The Evangelical Universalist Forum

The Psychologist Jordan Peterson Doesn't Believe Self-Esteem Exists

#1

The psychologist Jordan Peterson doesn’t believe self-esteem exists. Those that try to build high self esteem are narcissistic and bullies.

#2

Much depends on how you “define” it. And how you “measure” it. Usually, these things fall into the disciplines - of things like psychology and sociology.

#3

Randy,

I disagree with Peterson. I think we should esteem the true self, child within, Christ within. It’s the ego that should be sacrificed not stroked. We worship Christ within. The body is the temple. What I mean by worship is what we put first in our lives. Therefore we love and take care of ourselves first. This is worshipping God with our bodies. Self-esteem doesn’t stroke the ego but loves and takes care of the true self.

#4

Very good. I’m not sure about Peterson’s religious - or lack or religious - beliefs. But it makes a big difference, in how one looks at - and perceives - self esteem.

#5

I do believe that self-esteem exists, but I agree with Peterson’s second sentence.

When I was a teacher, the current theme of educators was the importance of building the pupils’ self-esteem. I noticed that the pupils whose self-esteem was raised to a new high (when teachers put this into practice) became a bunch of arrogant little rats!

#6

I kind of like some of JP’s posts.

#7

My experience is that underneath arrogant bullies there is often a boy that is actually insecure about his own worth.

1 Like
#8

From the psychiatrist David D. Burns, M.D. He’s a clinical psychiatrist sold over a million copies of books and has lectured for general audiences and mental health professionals throughout the country as well as a frequent guest on national radio and television programs. He’s received numerous awards including Distinguished Contribution to Psychology Through the Media Award from the Association of Applied and Preventive Psychology. A magna cum laude and Phi Beta Kappa graduate of Amherst college, Dr. Burns received his medical degree from Stanford University School of Medicine.

A person can have too much self-esteem! A person with healthy self-esteem also respects and likes others. In contrast, a person with excessive self-esteem is arrogant and self-centered and disrespectful of others. In it’s most extreme form, excessive self-esteem is known as narcissistic personality disorder. People with this disorder have fantasies of grandeur and an inflated sense of self esteem. They are insensitive to the needs and feelings of others and exploit other people for their own purposes. When they are criticized or confronted, they react with rage or with feelings of shame. They have difficulties forming close, trusting, equal relationships with others. ~~ 10 Days To Self-esteem page 189

#9

From the same book by the psychiatrist Davis Burns M.D. “Ten Days To Self Esteem”, page188

Unconditional self esteem is given freely. It is much like hugging a child who is upset and needs comforting. The child doesn’t need to earn your love. In step 10, you will see that the concept of unconditional self-esteem is quite consistent with both Jewish and Christian religions.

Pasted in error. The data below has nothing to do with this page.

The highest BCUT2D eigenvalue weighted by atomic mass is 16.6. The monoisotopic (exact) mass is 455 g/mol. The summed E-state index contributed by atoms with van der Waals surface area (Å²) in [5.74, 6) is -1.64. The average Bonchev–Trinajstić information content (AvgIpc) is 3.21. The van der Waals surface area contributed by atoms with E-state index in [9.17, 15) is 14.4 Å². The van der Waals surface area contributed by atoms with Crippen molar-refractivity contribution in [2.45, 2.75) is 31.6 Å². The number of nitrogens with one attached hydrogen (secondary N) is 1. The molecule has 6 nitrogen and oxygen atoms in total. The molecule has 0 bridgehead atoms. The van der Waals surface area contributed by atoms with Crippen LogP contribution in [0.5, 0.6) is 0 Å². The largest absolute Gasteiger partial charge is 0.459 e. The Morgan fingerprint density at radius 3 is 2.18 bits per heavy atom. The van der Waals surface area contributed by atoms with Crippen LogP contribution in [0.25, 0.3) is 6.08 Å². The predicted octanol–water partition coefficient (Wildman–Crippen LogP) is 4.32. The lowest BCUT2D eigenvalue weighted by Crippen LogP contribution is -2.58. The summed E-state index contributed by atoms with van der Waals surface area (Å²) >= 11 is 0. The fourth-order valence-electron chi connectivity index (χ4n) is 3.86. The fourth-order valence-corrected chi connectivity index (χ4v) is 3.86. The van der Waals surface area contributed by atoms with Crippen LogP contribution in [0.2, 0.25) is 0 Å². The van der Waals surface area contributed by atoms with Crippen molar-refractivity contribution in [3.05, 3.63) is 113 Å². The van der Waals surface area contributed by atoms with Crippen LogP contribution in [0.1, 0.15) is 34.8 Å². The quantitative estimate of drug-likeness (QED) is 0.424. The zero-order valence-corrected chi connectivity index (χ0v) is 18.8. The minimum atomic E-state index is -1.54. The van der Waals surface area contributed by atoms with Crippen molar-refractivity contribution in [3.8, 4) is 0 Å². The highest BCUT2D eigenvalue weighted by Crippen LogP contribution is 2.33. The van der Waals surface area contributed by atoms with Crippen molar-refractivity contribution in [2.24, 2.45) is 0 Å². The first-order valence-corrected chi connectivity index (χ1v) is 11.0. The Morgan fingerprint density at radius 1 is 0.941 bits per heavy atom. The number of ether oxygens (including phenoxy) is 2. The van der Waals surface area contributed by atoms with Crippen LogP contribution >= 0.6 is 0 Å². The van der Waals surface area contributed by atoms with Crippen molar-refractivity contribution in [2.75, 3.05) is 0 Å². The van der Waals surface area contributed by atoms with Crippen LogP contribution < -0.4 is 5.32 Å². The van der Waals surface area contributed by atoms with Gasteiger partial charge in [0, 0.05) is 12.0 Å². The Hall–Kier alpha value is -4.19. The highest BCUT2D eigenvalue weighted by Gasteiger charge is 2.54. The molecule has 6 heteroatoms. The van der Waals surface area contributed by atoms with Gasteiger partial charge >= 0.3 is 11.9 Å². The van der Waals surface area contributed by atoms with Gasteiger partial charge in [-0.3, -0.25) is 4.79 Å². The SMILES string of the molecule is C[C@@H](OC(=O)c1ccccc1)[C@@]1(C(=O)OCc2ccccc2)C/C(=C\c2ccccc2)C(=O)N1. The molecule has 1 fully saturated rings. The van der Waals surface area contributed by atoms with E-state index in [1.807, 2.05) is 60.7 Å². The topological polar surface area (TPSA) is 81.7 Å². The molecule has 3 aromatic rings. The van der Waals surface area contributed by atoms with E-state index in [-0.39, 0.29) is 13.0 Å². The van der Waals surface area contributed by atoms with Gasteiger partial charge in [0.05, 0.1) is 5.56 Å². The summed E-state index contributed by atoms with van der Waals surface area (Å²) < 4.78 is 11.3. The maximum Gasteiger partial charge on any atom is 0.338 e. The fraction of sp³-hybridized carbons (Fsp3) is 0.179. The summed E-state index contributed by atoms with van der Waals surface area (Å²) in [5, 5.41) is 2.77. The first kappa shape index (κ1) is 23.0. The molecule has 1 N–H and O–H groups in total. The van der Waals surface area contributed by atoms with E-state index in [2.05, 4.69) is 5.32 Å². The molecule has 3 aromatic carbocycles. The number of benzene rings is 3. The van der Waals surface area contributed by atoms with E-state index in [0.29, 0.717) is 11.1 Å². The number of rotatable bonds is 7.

After you achieve unconditional self-esteem, you can climb another step up the ladder if you want. On the next step, you can adopt the even more radical position that there is no such thing as self-esteem just as there is no such thing as a worthwhile person or a worthless person. On this level, you can discard the notion of self-esteem entirely and refuse to deal with it. This solution to the problem of is in the Buddhist tradition because self-esteem is rejected as a useless illusion. Giving up your self-esteem once you have discovered it may sound like a negative notion. It may feel like a loss and seem like something inside you dies. All of us naturally want to feel special and worthwhile. However, there is a rebirth, because the death of your pride and ego can lead to new life and to a more profound vision. When you discover that you are nothing, you have nothing to lose, and you inherit the world. This last formulation might sound abstract, mystical, or confusing, but it is immensely practical. Instead of worrying about whether you are worthwhile each day you can have goals that involve learning, personal growth, helping others, being productive, having fun, spending time with people you care about, improving the quality of your relationships and so on. You will discover unexpected opportunities for intimacy, for productivity, and for joy in daily living.

#10

Bob,

I think you may be right though. This is from Wikipedia “Self Esteem”:

As narcissism[edit]

Life satisfaction, happiness, healthy behavioral practices, perceived efficacy, and academic success and adjustment have been associated with having high levels of self-esteem (Harter, 1987; Huebner, 1991; Lipschitz-Elhawi & Itzhaky, 2005; Rumberger 1995; Swenson & Prelow, 2005; Yarcheski & Mahon, 1989).[94]:270 However, a common mistake is to think that loving oneself is necessarily equivalent to narcissism, as opposed for example to what Erik Erikson speaks of as “a post-narcissistic love of the ego”.[95] A person with a healthy self-esteem accepts and loves himself/herself unconditionally, acknowledging both virtues and faults in the self, and yet, in spite of everything, is able to continue to love her/himself.